“What are you going to do now? Now that you have found us and told us about it?”

“It depends.”

It was time for me to say something.

“I have told you that you are not welcome here. It does not matter who you are or where you are from. I want nothing to do with anyone from my family.”

Then I said in as stern a voice as possible.

“You need to go. Go now and forget I ever existed. If you can take down that thing that exposed where I live otherwise forget you ever came this side of the Atlantic and especially to this out of the way backwater.”

Then I took a deep breath.

“I am not the young radical that I once was. That last beating our family gave me, broke me. At times I was close to ending my life but thanks to a good doctor who nursed both my physical and mental injuries, I pulled through. He recommended to my employer that I be transferred abroad because as far as we were able to ascertain, none of my redneck family had a passport. I came to this country and made a life for myself. Now I am nearly seventy years old for heaven’s sake. Please just leave me to live out the rest of my life such as it is with my friends in peace.”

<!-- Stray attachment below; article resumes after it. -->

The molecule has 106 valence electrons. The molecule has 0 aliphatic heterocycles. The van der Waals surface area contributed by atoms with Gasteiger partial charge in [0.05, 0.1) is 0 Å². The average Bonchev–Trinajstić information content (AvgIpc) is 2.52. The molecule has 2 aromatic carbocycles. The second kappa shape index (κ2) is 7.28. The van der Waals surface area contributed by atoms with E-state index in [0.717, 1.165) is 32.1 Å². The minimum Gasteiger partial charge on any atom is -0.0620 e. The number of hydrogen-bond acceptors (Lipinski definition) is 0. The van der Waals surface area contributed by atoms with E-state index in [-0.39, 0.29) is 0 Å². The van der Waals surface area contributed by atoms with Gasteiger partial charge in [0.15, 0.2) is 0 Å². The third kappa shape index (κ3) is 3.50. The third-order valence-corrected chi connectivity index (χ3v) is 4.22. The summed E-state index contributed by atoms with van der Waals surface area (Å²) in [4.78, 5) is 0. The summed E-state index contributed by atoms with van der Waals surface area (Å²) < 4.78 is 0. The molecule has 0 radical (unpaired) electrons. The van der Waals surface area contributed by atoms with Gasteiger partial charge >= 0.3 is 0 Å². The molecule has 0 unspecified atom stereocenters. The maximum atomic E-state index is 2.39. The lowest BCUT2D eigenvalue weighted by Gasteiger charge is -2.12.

She went to say something but June stopped her.

“Please don’t. Just go. You really don’t know how much trouble you have caused simply by coming here. Make something of your life but please stop trying to bring back the ghosts of those bad times. I really don’t care if you are gay, lesbian or just queer. Seeing you just makes me re-live all those bad times with my family. Please just go and leave me alone.”

She left us and walked away. A couple of times she stopped and hesitated but didn’t come back.

I held off on the tears until she’d disappeared at the end of the road. Then the tears came. June tried her best but I just wanted to be alone. I left her home and fled to my bedroom where I cried myself to sleep.

It was dark by the time I woke up. I felt the presence of someone in my room. It was June. Her sweet perfumed talc was unmistakeable.

“Hello sweetheart,” said June with a soft voice.
“Welcome back to the land of the living.”

Then to my surprise, she got into bed with me. We’d never been really intimate before.

She wrapped her arms around me.

“Don’t even think of giving me the brush off. I’m going nowhere unless you are with me.”

“June…”

“Shhh darling. Don’t fret, I’m here and I know that you are not the devil.”

She began to stroke my hair. It was so soothing. Like my mother had once done when I was a young child and woke up scared of the night, it sent me to sleep.

The next thing I knew, it was morning. June was lying naked next to me. She’d never done that before but it felt so right, so comfortable. I even dared to think that the ghosts from my past had been exorcised at last.

[the end]